UPDATE: As expected, the White Sox have non-tendered Jenks.
Throughout the past year or so there’s been speculation about the White Sox non-tendering closer Bobby Jenks this offseason. He made $7.5 million in 2010 and would be in line for a raise through the arbitration process, and his performance has deteriorated to the point that he’s simply no longer an elite reliever.
In addition to his save total dropping in four straight seasons Jenks’ opponents’ batting average and walk rate have also risen in all four of those years and he has a 4.08 ERA in the past two seasons. He’s still a good reliever, but he’s no longer a great one and certainly isn’t valuable enough to be worth the $9 million or so he’d be due via arbitration.
All of which is why it’s no surprise that Doug Padilla of ESPNChicago.com reports that the White Sox “are prepared to sever ties” with Jenks at tonight’s non-tender deadline. Padilla notes that Jenks’ increasingly poor relationship with manager Ozzie Guillen has also played a part in the decision, but it would be a no-brainer move for the White Sox based strictly on his performance.
Chicago would likely plug Matt Thornton into the closer role if they indeed non-tender Jenks, although Chris Sale could also get a shot at ninth-inning duties if he’s not moved to the rotation full time.
Last week it was widely speculated that Shohei Otani, the highly-touted Japanese pitcher/designated hitter who stars for the Nippon Ham Fighters, would not come to the United States to play due to changes in the new Collective Bargaining Agreement. The upshot: the new CBA caps money available to international free agents under age 25 at $5-6 million and Otani, 22, would be worth way more than that, so why take the pay cut?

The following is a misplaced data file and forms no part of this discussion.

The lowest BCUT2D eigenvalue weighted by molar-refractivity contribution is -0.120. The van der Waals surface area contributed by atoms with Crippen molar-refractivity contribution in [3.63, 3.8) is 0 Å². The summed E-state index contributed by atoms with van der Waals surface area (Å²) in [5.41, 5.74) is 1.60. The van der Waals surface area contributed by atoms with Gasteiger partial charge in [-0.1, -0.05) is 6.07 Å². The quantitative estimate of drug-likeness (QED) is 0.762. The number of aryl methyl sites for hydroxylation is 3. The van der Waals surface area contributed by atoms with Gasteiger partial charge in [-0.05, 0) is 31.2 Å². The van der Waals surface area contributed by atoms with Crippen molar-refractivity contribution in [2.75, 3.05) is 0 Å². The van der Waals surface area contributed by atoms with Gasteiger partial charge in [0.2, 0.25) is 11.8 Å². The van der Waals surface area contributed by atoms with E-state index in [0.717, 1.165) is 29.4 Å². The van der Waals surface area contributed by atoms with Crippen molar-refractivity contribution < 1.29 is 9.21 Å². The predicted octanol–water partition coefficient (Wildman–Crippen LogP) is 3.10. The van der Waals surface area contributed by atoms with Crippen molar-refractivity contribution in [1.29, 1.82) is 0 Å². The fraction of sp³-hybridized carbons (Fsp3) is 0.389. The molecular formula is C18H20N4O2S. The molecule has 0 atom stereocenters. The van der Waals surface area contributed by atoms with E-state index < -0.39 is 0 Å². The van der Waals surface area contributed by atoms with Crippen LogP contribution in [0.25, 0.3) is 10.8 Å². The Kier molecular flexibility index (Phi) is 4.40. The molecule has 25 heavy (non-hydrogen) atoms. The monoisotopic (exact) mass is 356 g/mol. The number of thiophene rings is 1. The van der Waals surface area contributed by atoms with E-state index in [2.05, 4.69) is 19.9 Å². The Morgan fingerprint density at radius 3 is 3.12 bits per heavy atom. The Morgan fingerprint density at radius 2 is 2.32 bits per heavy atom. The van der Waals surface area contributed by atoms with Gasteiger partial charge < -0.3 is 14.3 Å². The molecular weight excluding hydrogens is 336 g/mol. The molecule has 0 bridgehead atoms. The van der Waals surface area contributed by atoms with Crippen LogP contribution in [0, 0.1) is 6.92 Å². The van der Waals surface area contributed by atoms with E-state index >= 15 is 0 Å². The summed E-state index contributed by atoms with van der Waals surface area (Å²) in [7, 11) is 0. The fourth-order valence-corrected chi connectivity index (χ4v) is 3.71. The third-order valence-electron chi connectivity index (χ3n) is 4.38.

Now, however, Jeff Passan of Yahoo reports that the Fighters are set to post Shotei Otani following the 2017 season. Passan says that his sources have told him that there are potential ways around the limit on spending for under-25 players like Shohei Otani and he links a Japanese article from Sponichi which says the Fighters would post him after the 2017 season.
It’d be interesting to see what that loophole is. Without knowing the exact terms of the CBA on this score it’s impossible to know, but one possibility is that there are different rules applicable to those with professional experience in other countries as opposed to amateur free agents.
Whatever the case, the notion that we could see Otani in the U.S. at age 23 or 24 is pretty exciting.
Jim Salisbury of CSN Philly reports that the Phillies are close to signing free agent reliever Joaquin Benoit. An announcement is expected before the winter meetings end on Thursday.
Benoit, 39, has quietly been among the better relievers in baseball over the past seven years. This past season with the Mariners and Blue Jays, the right-hander put up an aggregate 2.81 ERA with a 52/24 K/BB ratio in 48 innings. That included a 0.38 ERA in 23 2/3 innings after the Jays acquired him from the Mariners.
Benoit suffered a torn calf muscle during a benches-clearing brawl with the Yankees near the end of the regular season. He’s expected to be healthy for spring training.
The Phillies have now added three relievers this offseason with Benoit, Pat Neshek, and David Rollins.